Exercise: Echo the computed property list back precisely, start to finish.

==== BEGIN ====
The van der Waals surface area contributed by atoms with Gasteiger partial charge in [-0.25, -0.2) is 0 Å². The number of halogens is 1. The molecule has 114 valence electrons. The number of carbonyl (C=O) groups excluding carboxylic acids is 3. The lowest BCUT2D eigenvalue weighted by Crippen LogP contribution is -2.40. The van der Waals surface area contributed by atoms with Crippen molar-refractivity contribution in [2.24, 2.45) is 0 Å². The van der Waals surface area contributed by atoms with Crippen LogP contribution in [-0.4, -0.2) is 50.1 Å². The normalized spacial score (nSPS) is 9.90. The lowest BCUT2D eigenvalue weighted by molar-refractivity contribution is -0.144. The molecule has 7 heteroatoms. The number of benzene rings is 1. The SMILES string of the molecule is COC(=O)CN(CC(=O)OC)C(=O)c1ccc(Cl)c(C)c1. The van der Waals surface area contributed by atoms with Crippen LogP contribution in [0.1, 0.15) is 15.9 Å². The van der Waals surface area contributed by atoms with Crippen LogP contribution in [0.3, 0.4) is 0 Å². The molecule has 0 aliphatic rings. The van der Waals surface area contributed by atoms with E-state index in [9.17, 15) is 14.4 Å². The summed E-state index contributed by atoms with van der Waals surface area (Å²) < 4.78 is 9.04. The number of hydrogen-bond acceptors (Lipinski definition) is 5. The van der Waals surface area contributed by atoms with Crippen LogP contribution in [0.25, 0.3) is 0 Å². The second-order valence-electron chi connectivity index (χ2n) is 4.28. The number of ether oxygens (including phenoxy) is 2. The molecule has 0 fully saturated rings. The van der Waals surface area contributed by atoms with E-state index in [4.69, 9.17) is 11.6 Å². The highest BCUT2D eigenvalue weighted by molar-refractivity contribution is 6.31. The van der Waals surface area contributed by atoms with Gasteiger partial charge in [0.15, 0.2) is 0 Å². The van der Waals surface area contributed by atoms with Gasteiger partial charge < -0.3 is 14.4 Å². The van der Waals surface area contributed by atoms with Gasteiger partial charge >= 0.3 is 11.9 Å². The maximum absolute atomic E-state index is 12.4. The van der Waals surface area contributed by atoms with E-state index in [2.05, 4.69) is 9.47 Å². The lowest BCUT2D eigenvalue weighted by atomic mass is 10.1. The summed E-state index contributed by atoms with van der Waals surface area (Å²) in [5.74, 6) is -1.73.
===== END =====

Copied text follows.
The van der Waals surface area contributed by atoms with Gasteiger partial charge in [-0.25, -0.2) is 0 Å². The number of halogens is 1. The molecule has 114 valence electrons. The number of carbonyl (C=O) groups excluding carboxylic acids is 3. The lowest BCUT2D eigenvalue weighted by Crippen LogP contribution is -2.40. The van der Waals surface area contributed by atoms with Crippen molar-refractivity contribution in [2.24, 2.45) is 0 Å². The van der Waals surface area contributed by atoms with Crippen LogP contribution in [-0.4, -0.2) is 50.1 Å². The normalized spacial score (nSPS) is 9.90. The lowest BCUT2D eigenvalue weighted by molar-refractivity contribution is -0.144. The molecule has 7 heteroatoms. The number of benzene rings is 1. The SMILES string of the molecule is COC(=O)CN(CC(=O)OC)C(=O)c1ccc(Cl)c(C)c1. The van der Waals surface area contributed by atoms with Crippen LogP contribution in [0.1, 0.15) is 15.9 Å². The van der Waals surface area contributed by atoms with Crippen LogP contribution in [0.3, 0.4) is 0 Å². The molecule has 0 aliphatic rings. The van der Waals surface area contributed by atoms with E-state index in [9.17, 15) is 14.4 Å². The summed E-state index contributed by atoms with van der Waals surface area (Å²) < 4.78 is 9.04. The number of hydrogen-bond acceptors (Lipinski definition) is 5. The van der Waals surface area contributed by atoms with Crippen LogP contribution in [0.25, 0.3) is 0 Å². The second-order valence-electron chi connectivity index (χ2n) is 4.28. The number of ether oxygens (including phenoxy) is 2. The molecule has 0 fully saturated rings. The van der Waals surface area contributed by atoms with E-state index in [4.69, 9.17) is 11.6 Å². The highest BCUT2D eigenvalue weighted by molar-refractivity contribution is 6.31. The van der Waals surface area contributed by atoms with Gasteiger partial charge in [0.15, 0.2) is 0 Å². The van der Waals surface area contributed by atoms with Gasteiger partial charge < -0.3 is 14.4 Å². The van der Waals surface area contributed by atoms with Gasteiger partial charge >= 0.3 is 11.9 Å². The maximum absolute atomic E-state index is 12.4. The van der Waals surface area contributed by atoms with E-state index in [2.05, 4.69) is 9.47 Å². The lowest BCUT2D eigenvalue weighted by atomic mass is 10.1. The summed E-state index contributed by atoms with van der Waals surface area (Å²) in [5.74, 6) is -1.73.